Furman-Atlantic Witness building goes to contract

The Brooklyn Paper
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A developer is in contract with the Watchtower Bible and Tract Society to buy the religious order’s mammoth, 12-story waterfront building at 360 Furman St.

While several developers expressed interest in the site, RAL Development Services purchased the Brooklyn Heights property for an undisclosed sum and plans to convert the 1 million-square-foot book and video distribution center into waterfront apartments, as first reported by The Brooklyn Papers.

The Manhattan-based company is best known for converting the Arthur Levitt State office building at 270 Broadway into residential and commercial use.

The Furman Street building, which rises at the end of Atlantic Avenue, between the Brooklyn-Queens Expressway and the East River, will serve as a gateway to the planned Brooklyn Bridge Park, a 1.3-mile commercial and recreational waterfront development between Vinegar Hill and Brooklyn Heights.

David Semonian, a spokesman for the Watchtower Society, commonly known as the Jehovah’s Witnesses, declined to comment on the sale price of the building but said all the proceeds would go towards “worldwide Bible education work.”

According to sources, the building sold for $200 million.

The Watchtower society acquired the property in 1983 and own approximately 35 buildings throughout DUMBO and Brooklyn Heights. They have moved some of their printing plants to upstate Wallkill.

“It was our aim to not only sell the building but to locate a buyer who was interested in the objectives and goals of the community,” said Semonian.

Robert Levine, president and principal owner of RAL, says he is currently in discussions with the city and state to determine the future uses of the building and what relationship it will have to Brooklyn Bridge Park.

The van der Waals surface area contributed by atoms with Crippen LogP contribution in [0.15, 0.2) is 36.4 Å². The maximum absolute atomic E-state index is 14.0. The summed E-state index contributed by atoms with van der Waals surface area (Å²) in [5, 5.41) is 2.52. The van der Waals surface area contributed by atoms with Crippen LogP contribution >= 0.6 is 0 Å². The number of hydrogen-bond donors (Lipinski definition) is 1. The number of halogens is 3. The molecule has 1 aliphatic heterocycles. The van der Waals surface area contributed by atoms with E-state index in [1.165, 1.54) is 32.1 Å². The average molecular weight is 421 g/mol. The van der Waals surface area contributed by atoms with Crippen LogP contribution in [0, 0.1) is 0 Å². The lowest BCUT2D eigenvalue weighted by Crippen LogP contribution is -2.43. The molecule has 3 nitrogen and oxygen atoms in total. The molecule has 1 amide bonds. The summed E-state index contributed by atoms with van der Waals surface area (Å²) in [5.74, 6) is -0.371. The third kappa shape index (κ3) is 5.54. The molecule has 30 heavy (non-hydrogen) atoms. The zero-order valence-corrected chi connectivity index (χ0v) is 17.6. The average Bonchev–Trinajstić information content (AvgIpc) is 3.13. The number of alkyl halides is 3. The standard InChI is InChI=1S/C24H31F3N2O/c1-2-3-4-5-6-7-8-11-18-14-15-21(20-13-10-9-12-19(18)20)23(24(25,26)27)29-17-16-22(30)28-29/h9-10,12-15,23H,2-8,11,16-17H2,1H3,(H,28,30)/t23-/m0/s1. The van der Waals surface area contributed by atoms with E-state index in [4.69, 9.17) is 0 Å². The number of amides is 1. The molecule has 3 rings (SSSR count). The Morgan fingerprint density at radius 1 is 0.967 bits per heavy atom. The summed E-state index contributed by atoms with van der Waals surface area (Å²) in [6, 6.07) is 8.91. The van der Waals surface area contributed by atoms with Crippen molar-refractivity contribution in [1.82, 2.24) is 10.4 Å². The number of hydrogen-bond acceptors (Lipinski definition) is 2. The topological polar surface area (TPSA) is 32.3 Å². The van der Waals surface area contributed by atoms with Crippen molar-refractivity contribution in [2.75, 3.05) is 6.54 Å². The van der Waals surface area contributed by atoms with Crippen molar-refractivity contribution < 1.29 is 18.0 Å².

“We plan to use 360 Furman St. to enhance the southern gateway to the new park and provide an exciting waterfront destination,” Levine said in a written statement.

Details of the relationship between the building and the park are still being hashed out.

In November, Councilman David Yassky sent a letter to Deputy Mayor Daniel Doctoroff requesting that the taxes generated from the sale go into funding the park. Any new taxes generated from the building would be new revenue since the building has been tax exempt because it is owned by a religious organization.

“In this fiscal crisis, New York City has little money to create and sustain parks, we need to find creative ways to guarantee income for the Brooklyn Bridge Park,” Yassky wrote.

Deborah Wetzel, a spokeswoman for the Brooklyn Bridge Park Development Corp. (BBPDC), a subsidiary of the Empire State Development Corp. charged with building the park, said BBPDC officials are in discussions with the developer to determine whether the building should be included in the boundary of the park.

The deal is expected to close in May and the Watchtower society will remain in the building for one more year.”
Updated 4:00 pm, November 10, 2010
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